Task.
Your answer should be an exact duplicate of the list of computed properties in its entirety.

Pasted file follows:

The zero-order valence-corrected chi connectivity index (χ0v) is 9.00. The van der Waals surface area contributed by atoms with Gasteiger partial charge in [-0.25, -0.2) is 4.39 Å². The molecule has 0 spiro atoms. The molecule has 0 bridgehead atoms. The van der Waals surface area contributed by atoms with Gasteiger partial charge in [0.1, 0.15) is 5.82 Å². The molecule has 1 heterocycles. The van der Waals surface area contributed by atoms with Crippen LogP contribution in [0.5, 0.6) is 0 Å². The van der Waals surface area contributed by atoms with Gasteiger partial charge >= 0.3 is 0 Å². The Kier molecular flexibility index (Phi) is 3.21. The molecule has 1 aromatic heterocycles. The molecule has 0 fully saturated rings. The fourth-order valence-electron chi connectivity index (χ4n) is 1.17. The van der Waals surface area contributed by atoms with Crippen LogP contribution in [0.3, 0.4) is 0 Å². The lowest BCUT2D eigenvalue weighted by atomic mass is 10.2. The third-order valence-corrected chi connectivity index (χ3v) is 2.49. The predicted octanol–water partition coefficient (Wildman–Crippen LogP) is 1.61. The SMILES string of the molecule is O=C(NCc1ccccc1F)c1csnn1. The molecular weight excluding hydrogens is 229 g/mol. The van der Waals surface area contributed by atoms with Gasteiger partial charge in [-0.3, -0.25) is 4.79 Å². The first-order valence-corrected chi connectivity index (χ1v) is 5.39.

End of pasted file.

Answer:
The zero-order valence-corrected chi connectivity index (χ0v) is 9.00. The van der Waals surface area contributed by atoms with Gasteiger partial charge in [-0.25, -0.2) is 4.39 Å². The molecule has 0 spiro atoms. The molecule has 0 bridgehead atoms. The van der Waals surface area contributed by atoms with Gasteiger partial charge in [0.1, 0.15) is 5.82 Å². The molecule has 1 heterocycles. The van der Waals surface area contributed by atoms with Crippen LogP contribution in [0.5, 0.6) is 0 Å². The van der Waals surface area contributed by atoms with Gasteiger partial charge >= 0.3 is 0 Å². The Kier molecular flexibility index (Phi) is 3.21. The molecule has 1 aromatic heterocycles. The molecule has 0 fully saturated rings. The fourth-order valence-electron chi connectivity index (χ4n) is 1.17. The van der Waals surface area contributed by atoms with Crippen LogP contribution in [0.3, 0.4) is 0 Å². The lowest BCUT2D eigenvalue weighted by atomic mass is 10.2. The third-order valence-corrected chi connectivity index (χ3v) is 2.49. The predicted octanol–water partition coefficient (Wildman–Crippen LogP) is 1.61. The SMILES string of the molecule is O=C(NCc1ccccc1F)c1csnn1. The molecular weight excluding hydrogens is 229 g/mol. The van der Waals surface area contributed by atoms with Gasteiger partial charge in [-0.3, -0.25) is 4.79 Å². The first-order valence-corrected chi connectivity index (χ1v) is 5.39.